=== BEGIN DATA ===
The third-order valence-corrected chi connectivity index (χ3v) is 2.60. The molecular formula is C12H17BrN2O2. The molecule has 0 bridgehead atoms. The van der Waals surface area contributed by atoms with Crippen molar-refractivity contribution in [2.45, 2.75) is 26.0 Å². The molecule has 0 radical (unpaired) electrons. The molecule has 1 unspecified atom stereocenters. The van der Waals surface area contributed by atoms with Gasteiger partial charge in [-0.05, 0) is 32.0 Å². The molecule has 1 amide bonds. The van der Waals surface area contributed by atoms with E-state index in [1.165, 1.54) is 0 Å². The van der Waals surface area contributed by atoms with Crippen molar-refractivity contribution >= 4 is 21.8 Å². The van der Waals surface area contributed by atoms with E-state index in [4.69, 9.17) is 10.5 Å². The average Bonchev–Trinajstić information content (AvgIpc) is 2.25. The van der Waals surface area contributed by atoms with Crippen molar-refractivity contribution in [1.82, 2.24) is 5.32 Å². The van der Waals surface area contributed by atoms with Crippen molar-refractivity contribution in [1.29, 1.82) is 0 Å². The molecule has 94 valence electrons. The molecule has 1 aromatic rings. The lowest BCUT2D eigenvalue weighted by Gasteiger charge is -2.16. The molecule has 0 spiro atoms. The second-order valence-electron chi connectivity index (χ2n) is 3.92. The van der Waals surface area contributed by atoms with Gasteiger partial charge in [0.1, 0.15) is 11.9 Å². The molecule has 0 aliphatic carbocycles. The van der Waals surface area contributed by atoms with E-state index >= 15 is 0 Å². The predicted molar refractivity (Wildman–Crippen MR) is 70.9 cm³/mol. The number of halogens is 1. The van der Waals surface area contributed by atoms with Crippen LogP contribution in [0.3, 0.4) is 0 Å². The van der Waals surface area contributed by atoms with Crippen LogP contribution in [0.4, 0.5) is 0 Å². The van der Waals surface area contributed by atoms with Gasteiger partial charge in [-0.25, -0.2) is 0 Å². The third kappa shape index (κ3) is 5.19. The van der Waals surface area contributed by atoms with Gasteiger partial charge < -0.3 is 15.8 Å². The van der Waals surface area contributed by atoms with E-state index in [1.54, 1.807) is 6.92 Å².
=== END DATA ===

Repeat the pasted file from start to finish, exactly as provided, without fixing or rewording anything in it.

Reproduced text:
The third-order valence-corrected chi connectivity index (χ3v) is 2.60. The molecular formula is C12H17BrN2O2. The molecule has 0 bridgehead atoms. The van der Waals surface area contributed by atoms with Crippen molar-refractivity contribution in [2.45, 2.75) is 26.0 Å². The molecule has 0 radical (unpaired) electrons. The molecule has 1 unspecified atom stereocenters. The van der Waals surface area contributed by atoms with Gasteiger partial charge in [-0.05, 0) is 32.0 Å². The molecule has 1 amide bonds. The van der Waals surface area contributed by atoms with E-state index in [1.165, 1.54) is 0 Å². The van der Waals surface area contributed by atoms with Crippen molar-refractivity contribution >= 4 is 21.8 Å². The van der Waals surface area contributed by atoms with E-state index in [4.69, 9.17) is 10.5 Å². The average Bonchev–Trinajstić information content (AvgIpc) is 2.25. The van der Waals surface area contributed by atoms with Crippen molar-refractivity contribution in [1.82, 2.24) is 5.32 Å². The van der Waals surface area contributed by atoms with Crippen molar-refractivity contribution in [1.29, 1.82) is 0 Å². The molecule has 94 valence electrons. The molecule has 1 aromatic rings. The lowest BCUT2D eigenvalue weighted by Gasteiger charge is -2.16. The molecule has 0 spiro atoms. The second-order valence-electron chi connectivity index (χ2n) is 3.92. The van der Waals surface area contributed by atoms with Gasteiger partial charge in [0.1, 0.15) is 11.9 Å². The molecule has 0 aliphatic carbocycles. The van der Waals surface area contributed by atoms with E-state index >= 15 is 0 Å². The predicted molar refractivity (Wildman–Crippen MR) is 70.9 cm³/mol. The number of halogens is 1. The van der Waals surface area contributed by atoms with Crippen LogP contribution in [0.3, 0.4) is 0 Å². The van der Waals surface area contributed by atoms with Crippen LogP contribution in [0.4, 0.5) is 0 Å². The van der Waals surface area contributed by atoms with Gasteiger partial charge in [-0.25, -0.2) is 0 Å². The third kappa shape index (κ3) is 5.19. The van der Waals surface area contributed by atoms with Gasteiger partial charge < -0.3 is 15.8 Å². The van der Waals surface area contributed by atoms with E-state index in [1.54, 1.807) is 6.92 Å².